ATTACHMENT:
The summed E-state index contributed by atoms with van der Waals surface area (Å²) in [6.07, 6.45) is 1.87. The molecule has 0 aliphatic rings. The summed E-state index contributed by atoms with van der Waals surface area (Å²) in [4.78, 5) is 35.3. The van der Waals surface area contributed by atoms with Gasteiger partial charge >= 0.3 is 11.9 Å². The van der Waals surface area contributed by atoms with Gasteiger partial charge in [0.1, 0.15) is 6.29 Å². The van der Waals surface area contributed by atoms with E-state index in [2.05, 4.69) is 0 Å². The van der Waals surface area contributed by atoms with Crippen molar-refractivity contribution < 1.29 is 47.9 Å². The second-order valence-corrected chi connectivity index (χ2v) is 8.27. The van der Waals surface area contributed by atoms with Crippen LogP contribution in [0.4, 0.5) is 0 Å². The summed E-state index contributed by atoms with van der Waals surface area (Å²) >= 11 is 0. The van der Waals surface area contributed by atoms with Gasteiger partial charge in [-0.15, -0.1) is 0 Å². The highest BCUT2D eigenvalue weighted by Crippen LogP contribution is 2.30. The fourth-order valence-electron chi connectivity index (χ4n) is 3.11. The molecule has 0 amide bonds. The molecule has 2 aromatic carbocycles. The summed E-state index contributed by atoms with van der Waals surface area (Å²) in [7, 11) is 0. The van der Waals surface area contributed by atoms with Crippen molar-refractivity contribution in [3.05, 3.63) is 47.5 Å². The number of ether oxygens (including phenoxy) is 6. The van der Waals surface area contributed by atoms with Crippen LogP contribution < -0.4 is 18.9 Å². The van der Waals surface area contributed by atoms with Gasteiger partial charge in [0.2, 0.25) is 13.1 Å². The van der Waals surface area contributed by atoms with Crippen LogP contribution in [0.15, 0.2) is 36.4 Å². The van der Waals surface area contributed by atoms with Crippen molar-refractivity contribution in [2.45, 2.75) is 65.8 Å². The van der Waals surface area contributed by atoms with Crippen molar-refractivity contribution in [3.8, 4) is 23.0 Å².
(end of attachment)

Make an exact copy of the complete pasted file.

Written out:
The summed E-state index contributed by atoms with van der Waals surface area (Å²) in [6.07, 6.45) is 1.87. The molecule has 0 aliphatic rings. The summed E-state index contributed by atoms with van der Waals surface area (Å²) in [4.78, 5) is 35.3. The van der Waals surface area contributed by atoms with Gasteiger partial charge >= 0.3 is 11.9 Å². The van der Waals surface area contributed by atoms with Gasteiger partial charge in [0.1, 0.15) is 6.29 Å². The van der Waals surface area contributed by atoms with E-state index in [2.05, 4.69) is 0 Å². The van der Waals surface area contributed by atoms with Crippen molar-refractivity contribution < 1.29 is 47.9 Å². The second-order valence-corrected chi connectivity index (χ2v) is 8.27. The van der Waals surface area contributed by atoms with Crippen LogP contribution in [0.4, 0.5) is 0 Å². The summed E-state index contributed by atoms with van der Waals surface area (Å²) >= 11 is 0. The van der Waals surface area contributed by atoms with Gasteiger partial charge in [-0.15, -0.1) is 0 Å². The highest BCUT2D eigenvalue weighted by Crippen LogP contribution is 2.30. The fourth-order valence-electron chi connectivity index (χ4n) is 3.11. The molecule has 0 amide bonds. The molecule has 2 aromatic carbocycles. The summed E-state index contributed by atoms with van der Waals surface area (Å²) in [7, 11) is 0. The van der Waals surface area contributed by atoms with Crippen molar-refractivity contribution in [3.05, 3.63) is 47.5 Å². The number of ether oxygens (including phenoxy) is 6. The van der Waals surface area contributed by atoms with Crippen LogP contribution < -0.4 is 18.9 Å². The van der Waals surface area contributed by atoms with Gasteiger partial charge in [0.2, 0.25) is 13.1 Å². The van der Waals surface area contributed by atoms with Crippen LogP contribution in [0.15, 0.2) is 36.4 Å². The van der Waals surface area contributed by atoms with Crippen molar-refractivity contribution in [2.45, 2.75) is 65.8 Å². The van der Waals surface area contributed by atoms with Crippen molar-refractivity contribution in [3.8, 4) is 23.0 Å².